The COVAX payment block is a financial attack associated more with hawks than doves in Washington. The new US administration remains attached to the Trump line regarding Venezuela while the European Union seeks conciliatory positions and the left gains ground in Latin America.

Sanctions are an issue that dents the US Congress’s bicameral unity on Venezuela. While Congress initially unanimously backed Guaidó’s interim government, it now shows cracks with new actors coming to the fore and an attempt to apply a new approach.

Meanwhile, the people of Venezuela are hit by tightening sanctions amid a new Covid-19 wave, and insufficient vaccines are in sight.

The vaccination panorama

Venezuela has lagged behind other countries on the issue of vaccines. According to a study by Venezuelan journalist Jessica Dos Santos in May, Venezuela is second to last in Latin America in terms of vaccination, only surpassing Honduras.

The country has begun mass vaccination, but has only 2,680,000 Sputnik V and Sinopharm doses purchased from Russia and China. This guarantees vaccines for only 5% of the population.

In this context, the COVAX mechanism is the best hope for a rapid and economical vaccine rollout as the country would acquire 11.3 million vaccines in a relatively short time. With the Johnson & Johnson single dose vaccine which doesn’t require a cold chain distribution potentially arriving, the process may be able to move forward more quickly.

Other international grievances

The Swiss bank’s COVAX payment blockade is not the only obstacle Venezuela faces in the context of the pandemic.

Venezuela continues to wait for the ruling of England’s High Court regarding the proposal that the more than one billion dollars in gold bars held in the country be transferred to and managed by the United Nations Development Program to supply equipment and medicine to counter the pandemic. On October 5, 2020, a court annulled the ruling granting Guaidó’s interim administration access to the resources, which remain in limbo.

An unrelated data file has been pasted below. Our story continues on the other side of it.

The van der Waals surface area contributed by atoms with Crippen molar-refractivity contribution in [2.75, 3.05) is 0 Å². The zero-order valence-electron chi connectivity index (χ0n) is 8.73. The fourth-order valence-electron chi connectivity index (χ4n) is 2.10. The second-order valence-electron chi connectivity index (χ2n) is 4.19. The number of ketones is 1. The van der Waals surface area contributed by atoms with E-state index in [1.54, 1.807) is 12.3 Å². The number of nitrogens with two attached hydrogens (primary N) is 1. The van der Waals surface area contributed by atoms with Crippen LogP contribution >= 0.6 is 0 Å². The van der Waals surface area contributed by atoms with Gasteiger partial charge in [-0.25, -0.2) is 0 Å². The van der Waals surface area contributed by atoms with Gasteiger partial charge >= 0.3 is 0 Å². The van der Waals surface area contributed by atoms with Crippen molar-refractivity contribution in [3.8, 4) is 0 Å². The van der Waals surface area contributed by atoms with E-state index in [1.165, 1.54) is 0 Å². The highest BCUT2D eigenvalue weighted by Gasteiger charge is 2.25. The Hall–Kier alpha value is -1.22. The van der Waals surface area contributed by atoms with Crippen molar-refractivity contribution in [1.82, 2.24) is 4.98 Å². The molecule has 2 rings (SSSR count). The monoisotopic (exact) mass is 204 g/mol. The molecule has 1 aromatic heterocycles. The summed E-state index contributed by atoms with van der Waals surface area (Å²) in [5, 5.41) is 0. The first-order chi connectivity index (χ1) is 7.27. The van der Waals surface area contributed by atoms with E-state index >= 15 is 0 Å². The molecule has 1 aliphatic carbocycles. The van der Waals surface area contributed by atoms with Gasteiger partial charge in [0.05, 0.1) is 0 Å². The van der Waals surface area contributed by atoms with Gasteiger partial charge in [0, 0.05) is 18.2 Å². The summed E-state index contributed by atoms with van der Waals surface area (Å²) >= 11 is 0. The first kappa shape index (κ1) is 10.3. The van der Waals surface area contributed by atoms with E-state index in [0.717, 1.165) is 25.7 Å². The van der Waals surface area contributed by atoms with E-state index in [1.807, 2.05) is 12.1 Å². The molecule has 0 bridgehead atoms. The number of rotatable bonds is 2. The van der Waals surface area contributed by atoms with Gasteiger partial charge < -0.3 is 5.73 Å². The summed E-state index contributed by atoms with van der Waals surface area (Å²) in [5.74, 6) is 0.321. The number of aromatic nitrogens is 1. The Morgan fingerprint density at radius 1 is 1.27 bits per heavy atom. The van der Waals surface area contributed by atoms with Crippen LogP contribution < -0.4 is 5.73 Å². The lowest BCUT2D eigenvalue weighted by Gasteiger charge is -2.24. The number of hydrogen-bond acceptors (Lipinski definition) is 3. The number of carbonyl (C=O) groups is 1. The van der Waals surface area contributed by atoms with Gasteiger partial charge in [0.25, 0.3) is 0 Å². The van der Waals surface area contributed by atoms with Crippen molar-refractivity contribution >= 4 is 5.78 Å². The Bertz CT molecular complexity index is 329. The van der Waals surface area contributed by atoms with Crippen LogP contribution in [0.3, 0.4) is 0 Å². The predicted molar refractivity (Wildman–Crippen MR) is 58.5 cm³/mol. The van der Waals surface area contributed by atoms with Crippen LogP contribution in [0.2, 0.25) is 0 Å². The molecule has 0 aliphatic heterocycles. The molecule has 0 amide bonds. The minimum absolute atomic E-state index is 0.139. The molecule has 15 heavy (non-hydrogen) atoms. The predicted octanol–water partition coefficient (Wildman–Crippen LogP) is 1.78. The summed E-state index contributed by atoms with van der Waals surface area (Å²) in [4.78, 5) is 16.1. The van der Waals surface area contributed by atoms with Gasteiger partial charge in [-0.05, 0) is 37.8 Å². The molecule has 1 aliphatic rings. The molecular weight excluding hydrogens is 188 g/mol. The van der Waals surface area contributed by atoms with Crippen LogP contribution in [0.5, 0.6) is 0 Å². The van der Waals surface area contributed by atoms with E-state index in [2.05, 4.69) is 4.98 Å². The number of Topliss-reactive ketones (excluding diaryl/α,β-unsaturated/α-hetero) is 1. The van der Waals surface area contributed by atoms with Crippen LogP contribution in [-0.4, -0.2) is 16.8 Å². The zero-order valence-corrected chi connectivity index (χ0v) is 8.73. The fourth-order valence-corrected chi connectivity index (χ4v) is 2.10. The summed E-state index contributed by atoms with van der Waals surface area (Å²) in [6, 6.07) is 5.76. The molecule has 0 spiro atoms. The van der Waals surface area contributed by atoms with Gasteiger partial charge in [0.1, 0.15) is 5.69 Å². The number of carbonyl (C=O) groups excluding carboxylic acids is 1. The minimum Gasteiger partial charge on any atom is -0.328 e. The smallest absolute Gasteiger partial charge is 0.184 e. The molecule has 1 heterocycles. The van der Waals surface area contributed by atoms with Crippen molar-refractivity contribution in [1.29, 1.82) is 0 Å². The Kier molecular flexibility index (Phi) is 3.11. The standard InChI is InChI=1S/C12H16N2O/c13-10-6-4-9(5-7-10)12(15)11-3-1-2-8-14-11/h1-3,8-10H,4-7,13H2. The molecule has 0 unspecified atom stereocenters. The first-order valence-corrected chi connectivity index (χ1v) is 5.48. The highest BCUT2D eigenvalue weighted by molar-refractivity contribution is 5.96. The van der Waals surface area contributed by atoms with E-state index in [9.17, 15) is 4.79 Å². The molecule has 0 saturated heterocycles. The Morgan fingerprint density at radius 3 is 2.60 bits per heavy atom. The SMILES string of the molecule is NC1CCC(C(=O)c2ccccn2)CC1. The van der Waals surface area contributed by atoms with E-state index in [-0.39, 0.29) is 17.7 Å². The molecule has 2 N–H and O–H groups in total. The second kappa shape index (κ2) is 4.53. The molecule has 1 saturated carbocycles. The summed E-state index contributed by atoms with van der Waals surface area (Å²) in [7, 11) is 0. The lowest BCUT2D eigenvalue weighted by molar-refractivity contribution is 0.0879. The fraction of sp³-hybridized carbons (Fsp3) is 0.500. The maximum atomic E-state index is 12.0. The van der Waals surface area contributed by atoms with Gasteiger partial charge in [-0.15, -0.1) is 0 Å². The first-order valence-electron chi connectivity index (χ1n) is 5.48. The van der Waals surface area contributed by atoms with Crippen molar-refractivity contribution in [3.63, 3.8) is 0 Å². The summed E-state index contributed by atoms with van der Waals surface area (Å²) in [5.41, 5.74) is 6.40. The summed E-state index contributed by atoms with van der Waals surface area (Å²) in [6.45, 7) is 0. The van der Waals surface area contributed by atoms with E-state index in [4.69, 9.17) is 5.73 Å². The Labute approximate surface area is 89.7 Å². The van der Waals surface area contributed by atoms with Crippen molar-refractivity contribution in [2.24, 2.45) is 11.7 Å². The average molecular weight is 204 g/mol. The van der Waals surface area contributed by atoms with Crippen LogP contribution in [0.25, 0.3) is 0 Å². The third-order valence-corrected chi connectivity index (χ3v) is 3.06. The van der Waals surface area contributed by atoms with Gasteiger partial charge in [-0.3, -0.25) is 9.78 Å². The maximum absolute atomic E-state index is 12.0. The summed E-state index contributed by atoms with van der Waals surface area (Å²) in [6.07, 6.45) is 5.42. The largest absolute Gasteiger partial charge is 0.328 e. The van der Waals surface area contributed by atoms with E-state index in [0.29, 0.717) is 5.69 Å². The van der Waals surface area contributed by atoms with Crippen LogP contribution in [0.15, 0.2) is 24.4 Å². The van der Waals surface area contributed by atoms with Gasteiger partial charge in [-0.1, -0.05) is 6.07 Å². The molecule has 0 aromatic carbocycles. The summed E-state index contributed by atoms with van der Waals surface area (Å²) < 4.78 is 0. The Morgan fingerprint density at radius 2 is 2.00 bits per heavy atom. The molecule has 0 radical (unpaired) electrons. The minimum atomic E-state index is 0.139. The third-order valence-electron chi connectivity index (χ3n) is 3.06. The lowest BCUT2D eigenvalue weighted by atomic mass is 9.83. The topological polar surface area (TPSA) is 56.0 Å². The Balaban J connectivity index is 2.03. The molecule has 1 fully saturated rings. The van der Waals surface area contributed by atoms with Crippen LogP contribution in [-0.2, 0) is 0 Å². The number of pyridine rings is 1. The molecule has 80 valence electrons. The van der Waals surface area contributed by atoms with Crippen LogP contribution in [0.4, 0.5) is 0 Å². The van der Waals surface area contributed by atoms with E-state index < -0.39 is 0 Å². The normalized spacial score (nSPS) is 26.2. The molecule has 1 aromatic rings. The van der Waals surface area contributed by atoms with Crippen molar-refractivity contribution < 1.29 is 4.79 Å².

A financial blockade against efforts to acquire diesel is deepening as well. This policy was bequeathed by the Trump administration in its final weeks and is generating a calamitous situation in Venezuela. The situation is very difficult to justify for the opposition.

Thus, the Republican sanctions architecture remains at its zenith. This negatively impacts the population and now the electoral chances of the very opposition that backed it.

Will this situation change as we go further into the Democrat administration, and as Europe starts looking for new policy positions? Will the vaccine block be the straw that breaks the camel’s back?

Ociel Alí López is a Venezuelan researcher who has written and published numerous multimedia works. He analyzes Venezuelan society for several European and Latin American media outlets. He is co-founder of the alternative state television station Avila TV (2006). He is the recipient of the CLACSO/ASDI research prize and the Luis Britto García Literature Award.

The views expressed in this article are the author’s own and do not necessarily reflect those of the Venezuelanalysis editorial staff.